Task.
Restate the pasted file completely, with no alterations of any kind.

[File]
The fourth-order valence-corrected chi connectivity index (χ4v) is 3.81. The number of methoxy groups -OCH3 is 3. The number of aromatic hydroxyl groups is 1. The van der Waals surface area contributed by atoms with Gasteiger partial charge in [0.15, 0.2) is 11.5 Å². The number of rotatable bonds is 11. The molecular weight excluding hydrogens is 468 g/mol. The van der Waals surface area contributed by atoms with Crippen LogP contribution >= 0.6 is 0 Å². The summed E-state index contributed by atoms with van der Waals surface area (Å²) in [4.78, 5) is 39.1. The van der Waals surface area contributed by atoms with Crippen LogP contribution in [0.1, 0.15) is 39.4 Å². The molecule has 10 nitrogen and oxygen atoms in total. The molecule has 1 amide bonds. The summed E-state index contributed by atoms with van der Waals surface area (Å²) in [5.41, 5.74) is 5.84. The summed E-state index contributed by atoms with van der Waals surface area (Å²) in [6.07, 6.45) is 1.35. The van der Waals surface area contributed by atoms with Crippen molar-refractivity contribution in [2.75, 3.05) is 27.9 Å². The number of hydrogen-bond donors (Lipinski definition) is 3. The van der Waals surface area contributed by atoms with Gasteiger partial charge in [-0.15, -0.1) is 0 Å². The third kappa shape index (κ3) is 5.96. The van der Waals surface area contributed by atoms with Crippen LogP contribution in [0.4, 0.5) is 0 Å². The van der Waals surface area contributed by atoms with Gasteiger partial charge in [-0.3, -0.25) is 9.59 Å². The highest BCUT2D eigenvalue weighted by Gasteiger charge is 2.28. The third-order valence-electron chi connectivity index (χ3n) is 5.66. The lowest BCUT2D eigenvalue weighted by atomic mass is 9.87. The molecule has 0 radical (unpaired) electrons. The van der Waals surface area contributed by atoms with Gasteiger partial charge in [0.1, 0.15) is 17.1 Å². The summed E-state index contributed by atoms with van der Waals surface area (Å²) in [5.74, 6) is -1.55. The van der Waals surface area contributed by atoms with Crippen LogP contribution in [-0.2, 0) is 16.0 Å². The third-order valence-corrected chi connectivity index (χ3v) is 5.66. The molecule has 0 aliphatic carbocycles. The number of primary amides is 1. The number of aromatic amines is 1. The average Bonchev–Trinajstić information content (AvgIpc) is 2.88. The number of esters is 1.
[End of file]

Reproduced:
The fourth-order valence-corrected chi connectivity index (χ4v) is 3.81. The number of methoxy groups -OCH3 is 3. The number of aromatic hydroxyl groups is 1. The van der Waals surface area contributed by atoms with Gasteiger partial charge in [0.15, 0.2) is 11.5 Å². The number of rotatable bonds is 11. The molecular weight excluding hydrogens is 468 g/mol. The van der Waals surface area contributed by atoms with Crippen LogP contribution >= 0.6 is 0 Å². The summed E-state index contributed by atoms with van der Waals surface area (Å²) in [4.78, 5) is 39.1. The van der Waals surface area contributed by atoms with Crippen LogP contribution in [0.1, 0.15) is 39.4 Å². The molecule has 10 nitrogen and oxygen atoms in total. The molecule has 1 amide bonds. The summed E-state index contributed by atoms with van der Waals surface area (Å²) in [5.41, 5.74) is 5.84. The summed E-state index contributed by atoms with van der Waals surface area (Å²) in [6.07, 6.45) is 1.35. The van der Waals surface area contributed by atoms with Crippen molar-refractivity contribution in [2.75, 3.05) is 27.9 Å². The number of hydrogen-bond donors (Lipinski definition) is 3. The van der Waals surface area contributed by atoms with Gasteiger partial charge in [-0.15, -0.1) is 0 Å². The third kappa shape index (κ3) is 5.96. The van der Waals surface area contributed by atoms with Crippen LogP contribution in [0.4, 0.5) is 0 Å². The van der Waals surface area contributed by atoms with Gasteiger partial charge in [-0.3, -0.25) is 9.59 Å². The highest BCUT2D eigenvalue weighted by Gasteiger charge is 2.28. The third-order valence-electron chi connectivity index (χ3n) is 5.66. The lowest BCUT2D eigenvalue weighted by atomic mass is 9.87. The molecule has 0 radical (unpaired) electrons. The van der Waals surface area contributed by atoms with Gasteiger partial charge in [0.1, 0.15) is 17.1 Å². The summed E-state index contributed by atoms with van der Waals surface area (Å²) in [5.74, 6) is -1.55. The van der Waals surface area contributed by atoms with Crippen LogP contribution in [-0.2, 0) is 16.0 Å². The third-order valence-corrected chi connectivity index (χ3v) is 5.66. The molecule has 0 aliphatic carbocycles. The number of primary amides is 1. The number of aromatic amines is 1. The average Bonchev–Trinajstić information content (AvgIpc) is 2.88. The number of esters is 1.